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  1. #1

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    Canon EOS 3 and the eye tracking with glasses problem...

    So I have two EOS 3 bodies and one of the reasons I got it was because of it's ability to track my eye movement and predict my desired focus point. In practice, however, since I wear glasses it's been more of a frustration than anything else. I know others have had success with the system, however.

    My understanding is that I can insert an eye piece into the camera so that I can take off my glasses when focusing. Is this true and how (precisely) does one go about this?

  2. #2
    brucemuir's Avatar
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    In theory you should be able to get a diopter to match your eyeglasses prescription and the Eyefocus system of the EOS 3 should word as designed.

    I say "as designed" because this system works better for some people than others.

    Did you dial in the calibration to the camera's memory as explained in the manual?
    This calibration procedure is essential if the system is to work with your eye movement.

    edit: I should mention the diopters are made by Canon and can be hard to find these days. I might have a -3 floating around somewhere if you find out your needed strength I can dig it up and we can figure if it will work out for you.
    I no longer have an EOS 3 and the -3 was way too strong for me anyway.

  3. #3

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    Yes, you can get diopters for the camera, just take one out and slip another one in.

    Of course, being possible and available are different things. I know the focussing screens that are interchangeable also work in the current digital models (I've got an EC-Civ from a 1Dmk4 in my EOS 3 at the moment).
    But for diopters, I don't know if what fits the EOS 3 will fit the current digitals (and hence be readily available), or if you'll have to go scouring fleabay etc. If noone answers this within a few hours I'll check my user manual when I get home from work.

    Then of course you'd have to take your glasses off to use the camera.
    Also, make sure you clear the calibration from the last user (if you got it second-hand like I did), just adding points to a massive dataset that already exists isn't going to help much.
    An awful lot of electrons were terribly inconvenienced in the making of this post.

  4. #4
    MattKing's Avatar
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    I program two separate calibrations into my cameras (in my case, an Elan 7e and an Elan IIe) - one for when I am wearing my glasses, the other when I am not. They both work for me.
    Matt

    “Photography is a complex and fluid medium, and its many factors are not applied in simple sequence. Rather, the process may be likened to the art of the juggler in keeping many balls in the air at one time!”

    Ansel Adams, from the introduction to The Negative - The New Ansel Adams Photography Series / Book 2

  5. #5
    flatulent1's Avatar
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    The 'Ed' series of diopters is currently available at B&H. Though I recommend having another go at calibrating your ECF. I am left-eyed, and saddled with bifocals, yet after proper calibration I've had no problem with ECF on either the Elan IIe, 7Ne, or EOS 3.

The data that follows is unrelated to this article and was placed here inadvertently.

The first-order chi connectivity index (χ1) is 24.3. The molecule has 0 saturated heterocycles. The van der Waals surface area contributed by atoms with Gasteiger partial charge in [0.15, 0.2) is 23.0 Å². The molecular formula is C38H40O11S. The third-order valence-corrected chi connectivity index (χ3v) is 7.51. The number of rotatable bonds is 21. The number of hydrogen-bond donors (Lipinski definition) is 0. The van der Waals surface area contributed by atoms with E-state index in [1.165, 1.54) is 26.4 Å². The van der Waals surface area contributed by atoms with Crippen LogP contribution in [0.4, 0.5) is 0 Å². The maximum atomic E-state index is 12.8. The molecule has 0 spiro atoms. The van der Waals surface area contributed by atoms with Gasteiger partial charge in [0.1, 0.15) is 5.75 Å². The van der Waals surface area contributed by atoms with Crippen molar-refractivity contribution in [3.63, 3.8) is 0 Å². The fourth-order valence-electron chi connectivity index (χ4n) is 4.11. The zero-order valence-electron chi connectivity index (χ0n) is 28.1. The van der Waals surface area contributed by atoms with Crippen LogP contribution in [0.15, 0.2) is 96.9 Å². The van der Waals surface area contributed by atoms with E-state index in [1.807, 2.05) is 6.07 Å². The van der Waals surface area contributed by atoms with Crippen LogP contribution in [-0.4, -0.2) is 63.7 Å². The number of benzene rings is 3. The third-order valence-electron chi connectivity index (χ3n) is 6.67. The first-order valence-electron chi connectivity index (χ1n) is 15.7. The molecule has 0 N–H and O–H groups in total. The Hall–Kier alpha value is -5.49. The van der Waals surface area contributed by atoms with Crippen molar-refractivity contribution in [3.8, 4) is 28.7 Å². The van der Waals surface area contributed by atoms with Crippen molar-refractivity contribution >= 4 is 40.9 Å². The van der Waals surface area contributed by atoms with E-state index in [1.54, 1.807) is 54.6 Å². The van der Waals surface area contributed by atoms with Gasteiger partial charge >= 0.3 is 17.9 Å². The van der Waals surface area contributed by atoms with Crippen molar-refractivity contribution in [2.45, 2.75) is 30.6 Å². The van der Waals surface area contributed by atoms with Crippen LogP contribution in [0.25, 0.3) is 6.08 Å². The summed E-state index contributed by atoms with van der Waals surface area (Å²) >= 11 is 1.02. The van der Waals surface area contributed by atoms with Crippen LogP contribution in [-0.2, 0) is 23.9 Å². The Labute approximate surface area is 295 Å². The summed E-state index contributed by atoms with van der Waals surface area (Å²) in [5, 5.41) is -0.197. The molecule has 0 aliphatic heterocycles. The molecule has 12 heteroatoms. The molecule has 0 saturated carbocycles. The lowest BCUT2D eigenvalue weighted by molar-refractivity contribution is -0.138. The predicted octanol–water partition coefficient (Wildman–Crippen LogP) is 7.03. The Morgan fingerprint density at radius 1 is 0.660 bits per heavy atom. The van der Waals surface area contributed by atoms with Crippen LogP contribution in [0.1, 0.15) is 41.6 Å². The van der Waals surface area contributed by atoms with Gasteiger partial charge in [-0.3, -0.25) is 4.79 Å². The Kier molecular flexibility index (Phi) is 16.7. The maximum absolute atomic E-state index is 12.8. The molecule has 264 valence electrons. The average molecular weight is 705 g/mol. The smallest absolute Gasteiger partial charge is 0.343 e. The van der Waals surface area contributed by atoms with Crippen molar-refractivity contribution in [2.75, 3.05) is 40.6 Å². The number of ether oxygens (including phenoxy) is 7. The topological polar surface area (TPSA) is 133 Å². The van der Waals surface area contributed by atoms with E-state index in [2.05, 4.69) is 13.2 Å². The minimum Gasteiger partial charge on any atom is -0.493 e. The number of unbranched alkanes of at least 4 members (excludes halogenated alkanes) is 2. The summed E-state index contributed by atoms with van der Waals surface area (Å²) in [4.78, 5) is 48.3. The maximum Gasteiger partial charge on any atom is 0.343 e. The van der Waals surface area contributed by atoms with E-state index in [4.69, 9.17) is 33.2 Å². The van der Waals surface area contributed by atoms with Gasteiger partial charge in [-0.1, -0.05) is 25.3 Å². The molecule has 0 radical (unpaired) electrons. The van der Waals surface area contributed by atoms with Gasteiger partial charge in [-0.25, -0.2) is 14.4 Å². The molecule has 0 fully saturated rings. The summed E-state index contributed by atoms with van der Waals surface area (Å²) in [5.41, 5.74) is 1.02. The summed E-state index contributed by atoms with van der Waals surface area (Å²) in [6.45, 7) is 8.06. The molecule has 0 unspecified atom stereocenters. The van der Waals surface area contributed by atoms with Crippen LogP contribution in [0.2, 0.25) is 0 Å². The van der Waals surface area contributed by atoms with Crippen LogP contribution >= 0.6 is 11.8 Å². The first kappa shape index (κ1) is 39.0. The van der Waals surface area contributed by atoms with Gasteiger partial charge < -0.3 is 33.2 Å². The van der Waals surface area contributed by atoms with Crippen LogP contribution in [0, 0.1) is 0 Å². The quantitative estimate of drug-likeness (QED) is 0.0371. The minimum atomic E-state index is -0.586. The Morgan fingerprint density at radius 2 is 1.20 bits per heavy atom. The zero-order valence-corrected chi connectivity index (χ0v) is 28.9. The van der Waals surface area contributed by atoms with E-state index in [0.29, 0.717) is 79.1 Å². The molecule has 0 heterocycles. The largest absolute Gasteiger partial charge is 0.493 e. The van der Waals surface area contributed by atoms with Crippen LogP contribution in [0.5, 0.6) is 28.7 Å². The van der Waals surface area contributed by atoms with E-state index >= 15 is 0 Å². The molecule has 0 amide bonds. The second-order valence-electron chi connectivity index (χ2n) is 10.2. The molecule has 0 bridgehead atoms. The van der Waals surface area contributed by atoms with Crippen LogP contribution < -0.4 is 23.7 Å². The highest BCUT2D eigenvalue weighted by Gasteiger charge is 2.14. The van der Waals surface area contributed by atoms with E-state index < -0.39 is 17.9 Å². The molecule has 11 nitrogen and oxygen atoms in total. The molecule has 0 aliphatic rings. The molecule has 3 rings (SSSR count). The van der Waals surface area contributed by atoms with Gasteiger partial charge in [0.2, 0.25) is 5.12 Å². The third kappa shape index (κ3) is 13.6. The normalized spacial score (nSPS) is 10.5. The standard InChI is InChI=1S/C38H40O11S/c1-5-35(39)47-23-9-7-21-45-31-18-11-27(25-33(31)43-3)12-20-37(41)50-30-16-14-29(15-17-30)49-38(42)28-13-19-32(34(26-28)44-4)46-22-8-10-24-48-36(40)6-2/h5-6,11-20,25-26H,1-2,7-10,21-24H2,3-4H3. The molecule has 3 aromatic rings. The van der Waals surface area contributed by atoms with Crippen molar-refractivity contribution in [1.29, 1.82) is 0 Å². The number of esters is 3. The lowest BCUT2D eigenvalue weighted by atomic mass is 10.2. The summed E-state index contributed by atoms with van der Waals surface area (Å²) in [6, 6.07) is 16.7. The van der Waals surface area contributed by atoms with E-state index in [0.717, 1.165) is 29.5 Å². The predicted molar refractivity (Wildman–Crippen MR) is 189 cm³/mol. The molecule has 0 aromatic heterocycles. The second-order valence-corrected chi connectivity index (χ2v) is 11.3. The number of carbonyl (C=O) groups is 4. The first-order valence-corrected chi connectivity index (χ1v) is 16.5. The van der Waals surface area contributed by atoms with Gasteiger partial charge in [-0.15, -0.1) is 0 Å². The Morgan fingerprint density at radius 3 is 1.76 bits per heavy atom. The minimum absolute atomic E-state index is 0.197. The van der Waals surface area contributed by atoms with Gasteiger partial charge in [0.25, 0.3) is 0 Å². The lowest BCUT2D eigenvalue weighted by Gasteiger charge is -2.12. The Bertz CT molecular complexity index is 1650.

Fred Latchaw
    Seattle WA


    Seahawks won Superbowl XLVIII.
    Next year's Superbowl is XLIX. Easier to pronounce than XLVIII. Sounds like XLAX.
    I hope that doesn't mean we won't be able to stop the run...

  6. #6
    Peltigera's Avatar
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    My 50e works fine with glasses. I suspect the calibration needs doing again.

  7. #7
    Jim Taylor's Avatar
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    Sorry to revive an old thread, but my 50E fails to calibrate properly with my glasses on. I'm totally blind without them (+9.5 and +9.0).

    I'm wondering whether there is any correlation between the strength of the glasses prescription and thus how large the pupil is (through magnification of the lenses in the glasses) that determines whether the ECF can 'lock-on' to your eye?

    The main reason I ask is 'cos I've just got a great deal on an EOS-3 and I'd love to use the ECF on that (no great shakes if I can't though!)

    For those people that successfully use ECF with glasses, it'd be great to hear whether you're 'just a little blind' or (like me,) 'a lot blind' and also whether your glasses have coated or high-index lenses, or any of the other myriad variables that are associated with glasses! This would allow me to narrow down whether it's me, the camera or my glasses that are the problem!
    Last edited by Jim Taylor; 02-18-2014 at 08:14 AM. Click to view previous post history. Reason: Poor, poor spelling!
    Cheers,

    Jim.

  8. #8
    Peltigera's Avatar
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    My EOS 50e and EOS 5 both work fine when I am wearing bifocal specs. However, my eyes are not that bad - around 3 dioptres correction if I remember correctly.

  9. #9
    Poisson Du Jour's Avatar
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    Reading glasses are usually multicoated. This coating interferes with the bouncing of low-range IR emissions back to the camera and confuses the proximal positioning detector which tracks the iris of the eye. It would be best to use a dioptric correction lens or supplement if it persists.
    .::Gary Rowan Higgins

    One beautiful image is worth
    a thousand hours of therapy.


    "It is horrifying that we have to fight our own government
    to save the environment."
    .::Ansel Adams








 

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